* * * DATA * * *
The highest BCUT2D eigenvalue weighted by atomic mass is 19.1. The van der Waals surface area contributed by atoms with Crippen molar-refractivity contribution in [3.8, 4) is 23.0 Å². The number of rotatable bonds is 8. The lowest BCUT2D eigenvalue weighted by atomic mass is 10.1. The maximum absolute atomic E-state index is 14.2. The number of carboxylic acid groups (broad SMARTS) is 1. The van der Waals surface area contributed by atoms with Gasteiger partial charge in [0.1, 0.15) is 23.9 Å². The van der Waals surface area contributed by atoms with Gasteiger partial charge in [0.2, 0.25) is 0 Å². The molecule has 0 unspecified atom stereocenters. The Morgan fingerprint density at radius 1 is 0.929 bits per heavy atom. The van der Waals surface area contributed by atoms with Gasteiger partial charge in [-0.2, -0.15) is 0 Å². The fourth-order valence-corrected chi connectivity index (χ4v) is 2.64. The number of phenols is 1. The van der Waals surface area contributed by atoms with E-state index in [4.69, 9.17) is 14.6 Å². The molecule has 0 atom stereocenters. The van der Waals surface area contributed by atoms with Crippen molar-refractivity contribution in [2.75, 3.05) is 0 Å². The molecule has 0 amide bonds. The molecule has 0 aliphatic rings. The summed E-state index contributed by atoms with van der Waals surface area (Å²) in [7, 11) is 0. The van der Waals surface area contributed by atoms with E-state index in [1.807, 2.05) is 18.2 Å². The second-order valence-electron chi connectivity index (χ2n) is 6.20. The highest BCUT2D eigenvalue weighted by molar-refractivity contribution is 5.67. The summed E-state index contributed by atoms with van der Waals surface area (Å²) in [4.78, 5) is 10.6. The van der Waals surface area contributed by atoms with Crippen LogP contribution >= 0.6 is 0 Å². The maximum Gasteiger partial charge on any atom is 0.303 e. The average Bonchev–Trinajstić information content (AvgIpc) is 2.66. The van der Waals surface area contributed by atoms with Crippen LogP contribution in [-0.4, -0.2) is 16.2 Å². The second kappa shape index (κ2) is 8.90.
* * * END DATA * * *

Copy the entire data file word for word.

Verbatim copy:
The highest BCUT2D eigenvalue weighted by atomic mass is 19.1. The van der Waals surface area contributed by atoms with Crippen molar-refractivity contribution in [3.8, 4) is 23.0 Å². The number of rotatable bonds is 8. The lowest BCUT2D eigenvalue weighted by atomic mass is 10.1. The maximum absolute atomic E-state index is 14.2. The number of carboxylic acid groups (broad SMARTS) is 1. The van der Waals surface area contributed by atoms with Gasteiger partial charge in [0.1, 0.15) is 23.9 Å². The van der Waals surface area contributed by atoms with Gasteiger partial charge in [0.2, 0.25) is 0 Å². The molecule has 0 unspecified atom stereocenters. The Morgan fingerprint density at radius 1 is 0.929 bits per heavy atom. The van der Waals surface area contributed by atoms with Gasteiger partial charge in [-0.2, -0.15) is 0 Å². The fourth-order valence-corrected chi connectivity index (χ4v) is 2.64. The number of phenols is 1. The van der Waals surface area contributed by atoms with E-state index in [4.69, 9.17) is 14.6 Å². The molecule has 0 atom stereocenters. The van der Waals surface area contributed by atoms with Crippen molar-refractivity contribution in [2.75, 3.05) is 0 Å². The molecule has 0 amide bonds. The molecule has 0 aliphatic rings. The summed E-state index contributed by atoms with van der Waals surface area (Å²) in [7, 11) is 0. The van der Waals surface area contributed by atoms with E-state index in [1.807, 2.05) is 18.2 Å². The second-order valence-electron chi connectivity index (χ2n) is 6.20. The highest BCUT2D eigenvalue weighted by molar-refractivity contribution is 5.67. The summed E-state index contributed by atoms with van der Waals surface area (Å²) in [4.78, 5) is 10.6. The van der Waals surface area contributed by atoms with Crippen LogP contribution >= 0.6 is 0 Å². The maximum Gasteiger partial charge on any atom is 0.303 e. The average Bonchev–Trinajstić information content (AvgIpc) is 2.66. The van der Waals surface area contributed by atoms with Crippen LogP contribution in [-0.4, -0.2) is 16.2 Å². The second kappa shape index (κ2) is 8.90.